To make more informed product recommendations, Pinterest has acquired the machine learning specialists at Kosei.
“With the addition of these leaders in machine learning and recommendation systems, we can accelerate our efforts in monetization and discovery, as well as help brands better understand customer intention and reaching people at the right moments with the right ads,” Joanne Bradford, head of partnerships at Pinterest, said on Wednesday.
Supporting its commerce recommendation technology, Kosei’s system contains more than 400 million “relationships” between products, according to Michael Lopp, head of engineering at Pinterest.
“As we build a discovery engine for all objects, Kosei is a perfect fit for our team,” Lopp explained in a blog post published on Wednesday.
Financial terms of the deal were not disclosed.
Among other applications, Pinterest already uses machine learning — which employs algorithms to glean insights from available data — to suppress spam, identify objects in pictures, and monitor ad performance.
An existing Discovery team provides recommendations, and related content and predicts the likelihood that users will “pin” content. A growth team uses “intelligence models” to determine the best emails to send to users.
Yet as Pinterest continues to scale, demand for more machine learning is increasing rapidly, according to Lopp. “We have a unique and growing data set of more than 30 billion pins,” he said.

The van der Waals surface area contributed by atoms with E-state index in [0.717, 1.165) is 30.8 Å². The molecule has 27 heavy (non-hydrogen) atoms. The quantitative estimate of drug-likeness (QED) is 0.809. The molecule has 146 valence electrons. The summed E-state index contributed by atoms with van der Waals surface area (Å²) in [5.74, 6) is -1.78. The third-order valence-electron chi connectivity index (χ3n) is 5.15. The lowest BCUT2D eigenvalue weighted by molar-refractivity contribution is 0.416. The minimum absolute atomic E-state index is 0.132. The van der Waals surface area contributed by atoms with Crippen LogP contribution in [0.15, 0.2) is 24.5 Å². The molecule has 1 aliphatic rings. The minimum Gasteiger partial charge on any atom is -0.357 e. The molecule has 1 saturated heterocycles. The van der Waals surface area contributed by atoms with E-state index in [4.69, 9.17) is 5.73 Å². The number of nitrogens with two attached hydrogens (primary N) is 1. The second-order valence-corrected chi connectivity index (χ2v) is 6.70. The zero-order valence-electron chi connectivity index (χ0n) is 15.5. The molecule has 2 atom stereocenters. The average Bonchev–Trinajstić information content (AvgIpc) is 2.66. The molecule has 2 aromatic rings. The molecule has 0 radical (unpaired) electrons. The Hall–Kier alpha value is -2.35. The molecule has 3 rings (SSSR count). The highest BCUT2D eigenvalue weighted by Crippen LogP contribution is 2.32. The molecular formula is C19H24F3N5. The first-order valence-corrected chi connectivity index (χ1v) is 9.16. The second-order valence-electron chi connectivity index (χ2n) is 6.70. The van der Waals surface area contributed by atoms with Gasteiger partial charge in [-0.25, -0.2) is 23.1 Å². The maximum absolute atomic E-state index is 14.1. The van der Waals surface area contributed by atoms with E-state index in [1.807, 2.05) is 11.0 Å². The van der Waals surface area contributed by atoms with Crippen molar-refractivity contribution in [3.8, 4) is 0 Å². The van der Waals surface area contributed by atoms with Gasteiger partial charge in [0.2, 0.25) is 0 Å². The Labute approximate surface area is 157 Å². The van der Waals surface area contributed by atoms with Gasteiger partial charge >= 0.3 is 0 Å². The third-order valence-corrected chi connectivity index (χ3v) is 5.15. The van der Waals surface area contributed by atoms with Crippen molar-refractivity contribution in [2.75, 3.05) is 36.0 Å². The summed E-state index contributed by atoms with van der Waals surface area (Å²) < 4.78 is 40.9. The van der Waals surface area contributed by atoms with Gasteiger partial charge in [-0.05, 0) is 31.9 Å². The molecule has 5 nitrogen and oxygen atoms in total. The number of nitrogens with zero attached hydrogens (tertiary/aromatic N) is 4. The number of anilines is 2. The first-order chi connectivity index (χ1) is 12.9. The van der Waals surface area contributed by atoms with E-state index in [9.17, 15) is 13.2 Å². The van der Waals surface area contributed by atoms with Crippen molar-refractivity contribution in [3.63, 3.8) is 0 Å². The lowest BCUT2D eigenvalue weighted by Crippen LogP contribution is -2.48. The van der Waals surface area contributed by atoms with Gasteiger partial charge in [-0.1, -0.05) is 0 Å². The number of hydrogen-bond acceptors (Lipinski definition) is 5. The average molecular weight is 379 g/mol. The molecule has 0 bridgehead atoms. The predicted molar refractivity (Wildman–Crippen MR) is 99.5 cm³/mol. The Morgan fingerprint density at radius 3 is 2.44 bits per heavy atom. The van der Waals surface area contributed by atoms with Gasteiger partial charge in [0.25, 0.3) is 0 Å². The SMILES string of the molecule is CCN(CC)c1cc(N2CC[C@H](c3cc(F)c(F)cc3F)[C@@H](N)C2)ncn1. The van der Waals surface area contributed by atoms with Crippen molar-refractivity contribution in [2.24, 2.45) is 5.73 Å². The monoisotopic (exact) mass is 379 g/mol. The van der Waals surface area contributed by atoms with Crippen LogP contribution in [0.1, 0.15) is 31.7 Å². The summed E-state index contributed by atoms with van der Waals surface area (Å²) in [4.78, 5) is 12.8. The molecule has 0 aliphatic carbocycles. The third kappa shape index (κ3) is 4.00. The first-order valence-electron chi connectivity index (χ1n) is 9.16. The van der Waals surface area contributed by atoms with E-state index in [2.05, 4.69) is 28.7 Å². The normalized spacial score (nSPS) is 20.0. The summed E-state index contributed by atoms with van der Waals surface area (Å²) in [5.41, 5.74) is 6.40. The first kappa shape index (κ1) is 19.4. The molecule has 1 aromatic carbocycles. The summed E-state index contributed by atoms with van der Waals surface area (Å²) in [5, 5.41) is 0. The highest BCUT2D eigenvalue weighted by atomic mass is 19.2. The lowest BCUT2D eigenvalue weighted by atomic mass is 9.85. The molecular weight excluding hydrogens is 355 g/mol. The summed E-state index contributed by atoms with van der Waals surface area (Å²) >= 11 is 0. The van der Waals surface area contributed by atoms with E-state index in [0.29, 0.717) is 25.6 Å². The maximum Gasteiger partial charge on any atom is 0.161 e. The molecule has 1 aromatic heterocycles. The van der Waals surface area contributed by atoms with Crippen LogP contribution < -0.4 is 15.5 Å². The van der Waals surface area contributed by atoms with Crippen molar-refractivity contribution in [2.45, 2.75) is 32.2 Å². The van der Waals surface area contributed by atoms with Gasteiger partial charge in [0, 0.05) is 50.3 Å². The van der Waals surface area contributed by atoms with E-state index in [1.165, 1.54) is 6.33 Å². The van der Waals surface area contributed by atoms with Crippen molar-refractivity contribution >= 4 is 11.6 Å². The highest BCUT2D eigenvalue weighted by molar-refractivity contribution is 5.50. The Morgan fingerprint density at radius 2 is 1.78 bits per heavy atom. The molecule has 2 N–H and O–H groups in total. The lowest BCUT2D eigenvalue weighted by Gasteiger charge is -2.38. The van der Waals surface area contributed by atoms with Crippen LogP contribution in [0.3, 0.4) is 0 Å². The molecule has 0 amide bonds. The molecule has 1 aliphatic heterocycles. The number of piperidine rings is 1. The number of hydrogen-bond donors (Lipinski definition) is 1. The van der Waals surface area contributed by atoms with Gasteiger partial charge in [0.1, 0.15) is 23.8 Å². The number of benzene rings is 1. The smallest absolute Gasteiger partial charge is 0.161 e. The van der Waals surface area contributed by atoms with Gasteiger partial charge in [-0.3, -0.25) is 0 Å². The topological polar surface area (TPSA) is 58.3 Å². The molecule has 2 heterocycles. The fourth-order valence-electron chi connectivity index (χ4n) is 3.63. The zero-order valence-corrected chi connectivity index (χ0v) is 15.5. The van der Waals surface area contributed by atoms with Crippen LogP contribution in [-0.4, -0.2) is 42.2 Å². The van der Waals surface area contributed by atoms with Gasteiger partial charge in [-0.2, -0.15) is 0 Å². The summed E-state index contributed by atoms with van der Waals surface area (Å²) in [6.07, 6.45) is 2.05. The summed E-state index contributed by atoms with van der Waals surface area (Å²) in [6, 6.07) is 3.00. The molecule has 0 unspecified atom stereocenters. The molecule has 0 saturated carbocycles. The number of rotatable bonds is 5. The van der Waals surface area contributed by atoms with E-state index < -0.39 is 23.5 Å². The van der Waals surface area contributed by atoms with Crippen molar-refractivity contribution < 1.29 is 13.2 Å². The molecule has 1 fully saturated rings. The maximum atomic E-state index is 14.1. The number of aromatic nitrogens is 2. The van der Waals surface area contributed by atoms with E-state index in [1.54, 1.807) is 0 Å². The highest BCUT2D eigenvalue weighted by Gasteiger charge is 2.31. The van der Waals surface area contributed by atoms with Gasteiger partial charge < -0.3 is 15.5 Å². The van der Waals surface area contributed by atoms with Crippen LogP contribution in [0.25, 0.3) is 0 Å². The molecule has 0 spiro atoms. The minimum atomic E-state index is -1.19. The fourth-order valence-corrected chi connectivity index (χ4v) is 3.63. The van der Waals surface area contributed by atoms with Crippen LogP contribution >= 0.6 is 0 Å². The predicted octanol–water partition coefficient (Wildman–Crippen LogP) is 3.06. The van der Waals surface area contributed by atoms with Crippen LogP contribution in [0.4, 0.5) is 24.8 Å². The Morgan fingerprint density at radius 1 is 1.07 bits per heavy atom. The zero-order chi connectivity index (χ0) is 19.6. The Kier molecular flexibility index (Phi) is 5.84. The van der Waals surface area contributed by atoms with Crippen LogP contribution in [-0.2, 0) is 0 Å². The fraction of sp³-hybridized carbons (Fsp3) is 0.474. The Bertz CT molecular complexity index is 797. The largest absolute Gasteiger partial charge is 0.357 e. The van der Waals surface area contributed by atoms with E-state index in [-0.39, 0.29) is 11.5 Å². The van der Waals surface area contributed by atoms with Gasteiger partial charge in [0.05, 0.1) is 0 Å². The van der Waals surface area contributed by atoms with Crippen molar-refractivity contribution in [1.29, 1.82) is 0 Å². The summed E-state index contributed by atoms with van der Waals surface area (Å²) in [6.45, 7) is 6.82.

Analysts say Pinterest’s value lies largely in its consumer data. The network’s users share “the kind of purchase intent data that’s more commonly seen on search engines like Google,” Nate Elliott, principal analyst at Forrester Research, explained in a recent report. “Just as ads targeted with Google’s data generate outstanding direct response, so will ads targeted with Pinterest’s data.
After eight months in beta, Pinterest officially launched its Promoted Pins program at the beginning of the year.
According to Elliott, however, the program remains a work in progress — particularly because it doesn’t give marketers enough Web-based targeting criteria. “The result of such limited targeting is unclear ad performance,” he suggested.In its defense, brands that participated in the Promoted Pins beta program saw a 30% increase in “earned media” — i.e., the share of users who saved a Promoted Pin to a board, according to Pinterest. Per internal findings, Promoted Pins are “repinned" an average of 11 times — the same as non-branded pins.